SINGAPORE — From Tuesday (2 June), the use of face shields in Singapore will only be allowed for specific groups of people or settings, such as children aged 12 and below and those who have certain health conditions, the Ministry of Health (MOH) said.
The announcement was shared during a virtual press conference helmed by the COVID-19 multi-ministry taskforce on Monday, a day before Singapore enters Phase 1 of post circuit breaker measures.
“With effect from 2 June, face shields will be treated differently from masks, and will be allowed only for specific exempt groups or settings,” the MOH said.
Currently, face shields are allowed to be worn, in place of masks, by the general population while outdoors. The wearing of masks was made mandatory in mid-April with certain exemptions in place, and those who do not comply can face a $300 fine for the first offence and possible jail time for subsequent offences.
When asked if the same penalty will apply for those wearing face shields in place of masks, Health Minister and taskforce co-chair Gan Kim Yong confirmed this. Director of medical service Kenneth Mak added that social distancing ambassadors have been instructed to exercise “flexibility” in enforcement.
“The aim really at the onset is to educate, encourage people to do the right thing and do the right behaviour. And as people learn about the importance of wearing masks as a default, we believe t that more and more people will be in fact, doing the right practice,” said Prof Mak.
Face shields vs masks
“COVID-19 is spread predominantly through droplets. The design of face shields typically leaves a gap between the face shield and the face. Masks that are worn closely and completely over the nose and mouth do not have such gaps,” added the ministry.
The usage of masks - which closely and completely cover the nose and mouth - will continue to be mandatory for those travelling outside of their residences, it said.
“With the re-opening of our economy and society, we can expect more activities and close contact amongst people, including on public transport. So masks will now be required as the default,” said the MOH.
Where the wearing of masks may not be practical in certain situations, face shields may be worn, it added.
These shields must be worn properly so that it covers the entire face, from the forehead to below the chin, wrapping around the sides of the face.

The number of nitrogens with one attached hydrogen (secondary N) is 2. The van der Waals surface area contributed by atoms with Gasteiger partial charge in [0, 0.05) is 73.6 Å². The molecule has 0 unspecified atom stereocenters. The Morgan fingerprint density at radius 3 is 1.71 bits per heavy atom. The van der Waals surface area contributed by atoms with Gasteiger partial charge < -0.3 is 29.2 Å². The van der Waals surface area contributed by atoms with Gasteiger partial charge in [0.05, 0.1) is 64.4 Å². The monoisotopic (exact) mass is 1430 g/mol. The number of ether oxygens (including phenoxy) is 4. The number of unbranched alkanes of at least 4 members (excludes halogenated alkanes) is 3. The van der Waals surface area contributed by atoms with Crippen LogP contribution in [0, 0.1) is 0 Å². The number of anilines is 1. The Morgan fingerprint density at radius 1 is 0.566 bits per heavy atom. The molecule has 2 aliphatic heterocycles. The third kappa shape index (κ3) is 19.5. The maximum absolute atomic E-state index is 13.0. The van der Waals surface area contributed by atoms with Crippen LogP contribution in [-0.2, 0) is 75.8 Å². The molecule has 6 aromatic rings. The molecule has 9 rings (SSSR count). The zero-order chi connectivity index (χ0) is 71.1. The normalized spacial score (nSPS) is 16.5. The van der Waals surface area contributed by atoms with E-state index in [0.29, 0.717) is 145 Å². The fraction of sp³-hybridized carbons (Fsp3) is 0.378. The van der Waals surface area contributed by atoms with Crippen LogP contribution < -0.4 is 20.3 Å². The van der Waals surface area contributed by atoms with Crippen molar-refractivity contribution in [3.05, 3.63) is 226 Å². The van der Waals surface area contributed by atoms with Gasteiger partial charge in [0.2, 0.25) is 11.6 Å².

People allowed to wear shields include:
Children, aged 12 and below, who may have difficulty wearing and keeping face masks on for a prolonged period of time
Those with health conditions that may result in breathing or other medical difficulties when a mask is worn for a prolonged period of time
Those who are speaking to a group in a classroom or lecture-style setting, where they largely remain at the spot from which they are speaking, and are able to maintain a safe distance away from others
“We will continue to exercise flexibility in enforcement for groups that may have difficulties wearing a face mask or shield, including children with special needs and young children aged two and above. In particular, mask-wearing is not recommended for young children below the age of two for safety reasons.”
In certain settings, face shields may be worn on top of a mask to provide additional protection, the MOH added.
“For example, wearing a shield can help to protect one’s eyes from droplets that may contain virus particles, and can also prevent the mask from getting wet. It may also help to stop people from adjusting their masks or touching their faces.”
Those doing television broadcasts are currently exempted from wearing shields or masks. “We will continue with this exemption, provided such activities are done in a safe and controlled environment, e.g. safe distancing is observed vis-à-vis other persons, and safe management practices are followed throughout the recording or filming process,” the ministry said.
The MOH reiterated its advice for members of the public to stay at home and avoid going out where possible.
“As more activities and services gradually resume, we urge everyone to play their part by wearing masks, observing good personal hygiene, and adhering to safe distancing and safe management measures.”
To date, Singapore has 35,292 cases of COVID-19, including 23 related deaths. Over 60 per cent of cases have fully recovered.
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